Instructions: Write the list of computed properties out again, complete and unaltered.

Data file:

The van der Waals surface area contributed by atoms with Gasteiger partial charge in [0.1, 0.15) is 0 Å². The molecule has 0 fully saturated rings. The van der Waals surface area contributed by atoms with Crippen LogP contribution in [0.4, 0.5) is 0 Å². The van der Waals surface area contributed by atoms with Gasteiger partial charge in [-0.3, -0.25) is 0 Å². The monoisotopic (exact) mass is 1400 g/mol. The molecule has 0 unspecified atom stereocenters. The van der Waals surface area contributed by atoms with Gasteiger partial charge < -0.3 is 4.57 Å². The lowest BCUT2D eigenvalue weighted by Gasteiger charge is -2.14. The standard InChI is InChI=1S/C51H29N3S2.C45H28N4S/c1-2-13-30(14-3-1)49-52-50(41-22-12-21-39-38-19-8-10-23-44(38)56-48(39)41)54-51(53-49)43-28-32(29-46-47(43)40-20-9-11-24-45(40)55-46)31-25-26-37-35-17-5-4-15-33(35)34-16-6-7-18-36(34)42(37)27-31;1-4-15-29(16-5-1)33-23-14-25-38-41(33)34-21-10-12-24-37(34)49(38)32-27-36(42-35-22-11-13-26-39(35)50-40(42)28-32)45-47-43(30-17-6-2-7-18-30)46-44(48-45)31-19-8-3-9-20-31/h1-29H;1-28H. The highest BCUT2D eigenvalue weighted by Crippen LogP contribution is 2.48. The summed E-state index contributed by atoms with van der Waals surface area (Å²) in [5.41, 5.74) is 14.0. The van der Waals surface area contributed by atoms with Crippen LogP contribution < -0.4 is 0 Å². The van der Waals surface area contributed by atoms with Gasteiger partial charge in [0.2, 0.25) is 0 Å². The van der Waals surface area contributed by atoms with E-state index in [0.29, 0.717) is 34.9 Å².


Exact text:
The van der Waals surface area contributed by atoms with Gasteiger partial charge in [0.1, 0.15) is 0 Å². The molecule has 0 fully saturated rings. The van der Waals surface area contributed by atoms with Crippen LogP contribution in [0.4, 0.5) is 0 Å². The van der Waals surface area contributed by atoms with Gasteiger partial charge in [-0.3, -0.25) is 0 Å². The monoisotopic (exact) mass is 1400 g/mol. The molecule has 0 unspecified atom stereocenters. The van der Waals surface area contributed by atoms with Gasteiger partial charge < -0.3 is 4.57 Å². The lowest BCUT2D eigenvalue weighted by Gasteiger charge is -2.14. The standard InChI is InChI=1S/C51H29N3S2.C45H28N4S/c1-2-13-30(14-3-1)49-52-50(41-22-12-21-39-38-19-8-10-23-44(38)56-48(39)41)54-51(53-49)43-28-32(29-46-47(43)40-20-9-11-24-45(40)55-46)31-25-26-37-35-17-5-4-15-33(35)34-16-6-7-18-36(34)42(37)27-31;1-4-15-29(16-5-1)33-23-14-25-38-41(33)34-21-10-12-24-37(34)49(38)32-27-36(42-35-22-11-13-26-39(35)50-40(42)28-32)45-47-43(30-17-6-2-7-18-30)46-44(48-45)31-19-8-3-9-20-31/h1-29H;1-28H. The highest BCUT2D eigenvalue weighted by Crippen LogP contribution is 2.48. The summed E-state index contributed by atoms with van der Waals surface area (Å²) in [5.41, 5.74) is 14.0. The van der Waals surface area contributed by atoms with Crippen LogP contribution < -0.4 is 0 Å². The van der Waals surface area contributed by atoms with Gasteiger partial charge in [0.2, 0.25) is 0 Å². The van der Waals surface area contributed by atoms with E-state index in [0.29, 0.717) is 34.9 Å².